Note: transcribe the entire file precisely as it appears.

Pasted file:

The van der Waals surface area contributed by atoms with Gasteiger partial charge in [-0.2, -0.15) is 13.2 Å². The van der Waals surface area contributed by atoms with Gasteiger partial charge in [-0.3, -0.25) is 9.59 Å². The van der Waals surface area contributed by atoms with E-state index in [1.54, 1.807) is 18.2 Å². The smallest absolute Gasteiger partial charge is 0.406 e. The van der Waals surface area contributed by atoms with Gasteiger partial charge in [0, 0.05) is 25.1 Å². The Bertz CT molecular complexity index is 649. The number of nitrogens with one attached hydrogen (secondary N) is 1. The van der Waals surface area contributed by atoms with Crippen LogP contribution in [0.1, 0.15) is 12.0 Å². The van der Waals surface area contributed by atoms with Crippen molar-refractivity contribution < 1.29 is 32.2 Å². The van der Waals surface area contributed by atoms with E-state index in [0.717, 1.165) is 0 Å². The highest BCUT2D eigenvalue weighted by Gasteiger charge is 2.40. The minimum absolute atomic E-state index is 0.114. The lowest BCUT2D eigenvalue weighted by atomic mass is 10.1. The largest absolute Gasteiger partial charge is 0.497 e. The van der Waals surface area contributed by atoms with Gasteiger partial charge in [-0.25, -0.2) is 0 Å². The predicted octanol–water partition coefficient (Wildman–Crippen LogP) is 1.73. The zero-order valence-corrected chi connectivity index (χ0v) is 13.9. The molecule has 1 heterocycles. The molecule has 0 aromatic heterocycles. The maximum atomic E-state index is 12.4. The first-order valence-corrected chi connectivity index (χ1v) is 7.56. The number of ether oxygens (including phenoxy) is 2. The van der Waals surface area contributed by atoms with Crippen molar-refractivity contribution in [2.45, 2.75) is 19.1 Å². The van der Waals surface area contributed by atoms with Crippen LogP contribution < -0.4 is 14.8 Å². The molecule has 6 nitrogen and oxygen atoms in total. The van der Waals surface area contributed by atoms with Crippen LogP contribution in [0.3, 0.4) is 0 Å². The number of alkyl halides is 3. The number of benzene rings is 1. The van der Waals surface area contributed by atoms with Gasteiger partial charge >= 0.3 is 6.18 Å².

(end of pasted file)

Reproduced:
The van der Waals surface area contributed by atoms with Gasteiger partial charge in [-0.2, -0.15) is 13.2 Å². The van der Waals surface area contributed by atoms with Gasteiger partial charge in [-0.3, -0.25) is 9.59 Å². The van der Waals surface area contributed by atoms with E-state index in [1.54, 1.807) is 18.2 Å². The smallest absolute Gasteiger partial charge is 0.406 e. The van der Waals surface area contributed by atoms with Gasteiger partial charge in [0, 0.05) is 25.1 Å². The Bertz CT molecular complexity index is 649. The number of nitrogens with one attached hydrogen (secondary N) is 1. The van der Waals surface area contributed by atoms with Crippen LogP contribution in [0.1, 0.15) is 12.0 Å². The van der Waals surface area contributed by atoms with Crippen molar-refractivity contribution < 1.29 is 32.2 Å². The van der Waals surface area contributed by atoms with E-state index in [0.717, 1.165) is 0 Å². The highest BCUT2D eigenvalue weighted by Gasteiger charge is 2.40. The minimum absolute atomic E-state index is 0.114. The lowest BCUT2D eigenvalue weighted by atomic mass is 10.1. The largest absolute Gasteiger partial charge is 0.497 e. The van der Waals surface area contributed by atoms with Gasteiger partial charge in [-0.25, -0.2) is 0 Å². The predicted octanol–water partition coefficient (Wildman–Crippen LogP) is 1.73. The zero-order valence-corrected chi connectivity index (χ0v) is 13.9. The molecule has 1 heterocycles. The molecule has 0 aromatic heterocycles. The maximum atomic E-state index is 12.4. The first-order valence-corrected chi connectivity index (χ1v) is 7.56. The number of ether oxygens (including phenoxy) is 2. The van der Waals surface area contributed by atoms with Crippen molar-refractivity contribution in [2.45, 2.75) is 19.1 Å². The van der Waals surface area contributed by atoms with Crippen LogP contribution < -0.4 is 14.8 Å². The molecule has 6 nitrogen and oxygen atoms in total. The van der Waals surface area contributed by atoms with Crippen LogP contribution in [0.3, 0.4) is 0 Å². The number of alkyl halides is 3. The number of benzene rings is 1. The van der Waals surface area contributed by atoms with Gasteiger partial charge >= 0.3 is 6.18 Å².